I walked into a minefield of problems when attempting to connect back to my Synology DS210j after a regular firmware update. The approved desktop application DSAssistant was used to upload and apply the firmware but something just went wrong. DSAssistant claimed the IP address was set, but the device wouldn’t accept web connections. I eventually found a solution that helped me get the device back up & running.
I retried to apply the firmware but during installing DSAssistant claimed to be unable to update the status and simply gave up. It advised me to check error logs via telnet but the default password is (despite setting this in the setup). A password won’t be accepted by telnet so that just wouldn’t work.
I tried different firmware versions, re-downloaded old ones to remove the possibility of it being a corrupt firmware download.
In hindsight, I can only assume the system software on the drives had become corrupt or badly configured and as the system was setup in RAID1 (mirror) it meant both drives had identical corruption.
To give some context I have the following setup:
- Synology DS210j – should work on various models
- 2x 2Tb WD Green Caviar
- temporary SATA drive, tiny capacity is fine.
- Synology Assistant (a.k.a DSAssistant) software
In my case, there’s no data on the system as I’d previously moved it off so everything could be reformatted.
After reading around the ’net, there wasn’t one solution but this one worked for me.
I’ll list the process as-is but be aware that the firmware software changes so things may move around a little.
BEWARE this process destroys all your data
- Physically remove the existing SATA drives and put them to one side
- Install a single different old sacrificial SATA drive to force reinstall. I assume that this mustn’t have been already used without being reformatted to remove existing data. This must be installed in the upper slot as this has priority over the lower slot and the system will boot from it’s contents.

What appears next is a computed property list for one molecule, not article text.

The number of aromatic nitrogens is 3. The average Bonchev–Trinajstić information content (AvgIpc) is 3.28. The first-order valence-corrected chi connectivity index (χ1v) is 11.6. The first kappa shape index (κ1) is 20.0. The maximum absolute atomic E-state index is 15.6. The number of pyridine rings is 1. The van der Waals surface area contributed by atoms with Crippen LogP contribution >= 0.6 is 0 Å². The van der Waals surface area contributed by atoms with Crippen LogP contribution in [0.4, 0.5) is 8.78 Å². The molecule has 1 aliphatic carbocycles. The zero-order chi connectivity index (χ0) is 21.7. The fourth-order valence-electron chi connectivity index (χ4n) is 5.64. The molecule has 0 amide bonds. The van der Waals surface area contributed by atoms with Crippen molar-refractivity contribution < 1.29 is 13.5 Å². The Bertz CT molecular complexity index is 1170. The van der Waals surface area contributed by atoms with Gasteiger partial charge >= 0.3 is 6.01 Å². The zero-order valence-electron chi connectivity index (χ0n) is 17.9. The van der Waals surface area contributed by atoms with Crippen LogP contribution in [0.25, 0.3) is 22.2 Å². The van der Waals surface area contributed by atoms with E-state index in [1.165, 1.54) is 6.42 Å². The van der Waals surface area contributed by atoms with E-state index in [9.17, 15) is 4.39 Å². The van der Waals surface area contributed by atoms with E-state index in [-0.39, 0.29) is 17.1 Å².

- DSAssistant now installs the firmware properly
- Connect over the web interface for the device
- Leave the system to create a volume on the old SATA drive as we’re going to need a working boot drive. It will contain the seed we’ll use to resurrect the drives.
- It’s worth ensuring that your admin password isn’t blank or you won’t be able to get in via SSH/Telnet incase of emergencies. Enable SSH & Telnet services to ensure we can connect incase of emergencies. Enable the required services under Control Panel -> Terminal
- When the default volume is setup, power off the system.
- Leaving the old drive in the upper slow, install the 1st of your desired drives in the lower slot. This will enable the system to boot and connect to the new drive
- Remove any existing Disk Groups & Volumes. This will include removing the one that was setup a few clicks ago.
- Create a new Disk Group and set to RAID1 to mirror the data from the older drive to the newer drive
- Create a new volume with the previously generated Disk Group
- Wait for the volume to build
- Remove the old drive and move the newer drive up from the lower slot to the upper Slot 0 so it becomes the boot drive. Pop the 2nd drive in the lower slot. Power On.
- The system will beep when beeping indicating a RAID failure, which is expected as we’ve just intentionally removed 50% of it. When you arrive in the web interface you will see the volume has been degraded. You’ll see the Storage Manager and you can press the ‘Beep Off’ button to shut it up while you work.
- To establish a RAID with the newly added drive go to Disk Group > Manage > Repair and let it do it’s thing. Be aware that this can take a very long time.
- It’s likely that the volume size isn’t what you’d like and you can now setup your system as you desire.
Hopefully this guide will help you resurrect a Synology disk station and get your system back up & running
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